Large-scale predator control increases population viability of a rare New Zealand riverine duck

Authors


Abstract

The introduction of mammalian predators to oceanic islands has led to dramatic declines in the abundance of many native species. Conservation management of these species often relies on low-cost predator control techniques that can be implemented over large scales. Assessing the effectiveness of such management techniques is difficult, but using population viability analyses (PVA), which identify the population growth rate (λ) and extinction risk of threatened species, may offer a solution. PVA provide the opportunity to compare the relative effectiveness of various management options and can identify knowledge gaps to prioritize research efforts. We used PVA to assess the population viability of whio (Hymenolaimus malacorhynchos), a rare riverine duck endemic to New Zealand. Current populations are threatened by introduced mammalian predators and are rapidly declining in both distribution and abundance. Whio conservation management is dominated by large-scale, low-intensity predator control, targeting introduced stoats (Mustela erminea). There is evidence that such control increases whio productivity but it is unknown if this increase is sufficient for long-term population persistence. We undertook a stochastic PVA to assess the viability of whio populations under different management scenarios using data obtained from a 6-year study of whio demographic responses to predator control. Populations with no predator control and low productivity will rapidly decline to extinction. Increasing productivity through predator control increased population viability but populations still showed a declining trajectory. A perturbation analysis showed that the growth rate of whio populations was largely driven by adult survival. Therefore, future research should target obtaining more robust estimates of adult survival, particularly how it is affected by predator control. Overall, our analysis indicated that large-scale predator control increases the short-term viability of whio populations but is insufficient for long-term population persistence.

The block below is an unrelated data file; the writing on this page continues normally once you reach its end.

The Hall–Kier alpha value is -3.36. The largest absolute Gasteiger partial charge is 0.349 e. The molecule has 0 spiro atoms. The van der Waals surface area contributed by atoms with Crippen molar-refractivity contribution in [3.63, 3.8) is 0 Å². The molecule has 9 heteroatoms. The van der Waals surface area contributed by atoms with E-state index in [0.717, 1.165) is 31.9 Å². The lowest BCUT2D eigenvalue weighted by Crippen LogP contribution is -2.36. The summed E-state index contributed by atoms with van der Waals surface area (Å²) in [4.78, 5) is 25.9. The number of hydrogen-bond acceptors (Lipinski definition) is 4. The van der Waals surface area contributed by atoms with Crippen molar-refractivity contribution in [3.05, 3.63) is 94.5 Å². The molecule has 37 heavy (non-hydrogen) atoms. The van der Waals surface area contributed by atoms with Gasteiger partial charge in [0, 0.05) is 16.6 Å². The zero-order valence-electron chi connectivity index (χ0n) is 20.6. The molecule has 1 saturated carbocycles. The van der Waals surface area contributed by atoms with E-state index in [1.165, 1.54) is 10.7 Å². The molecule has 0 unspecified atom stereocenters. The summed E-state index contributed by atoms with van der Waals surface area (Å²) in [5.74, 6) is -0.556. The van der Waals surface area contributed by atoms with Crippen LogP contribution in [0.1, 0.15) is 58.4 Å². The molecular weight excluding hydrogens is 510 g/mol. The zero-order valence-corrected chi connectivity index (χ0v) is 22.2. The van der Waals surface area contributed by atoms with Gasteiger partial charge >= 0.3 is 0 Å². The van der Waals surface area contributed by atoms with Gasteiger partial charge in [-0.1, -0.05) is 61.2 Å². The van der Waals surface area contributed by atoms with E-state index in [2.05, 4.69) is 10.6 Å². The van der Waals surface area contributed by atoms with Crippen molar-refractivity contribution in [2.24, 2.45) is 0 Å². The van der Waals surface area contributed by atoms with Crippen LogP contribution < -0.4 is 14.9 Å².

Ancillary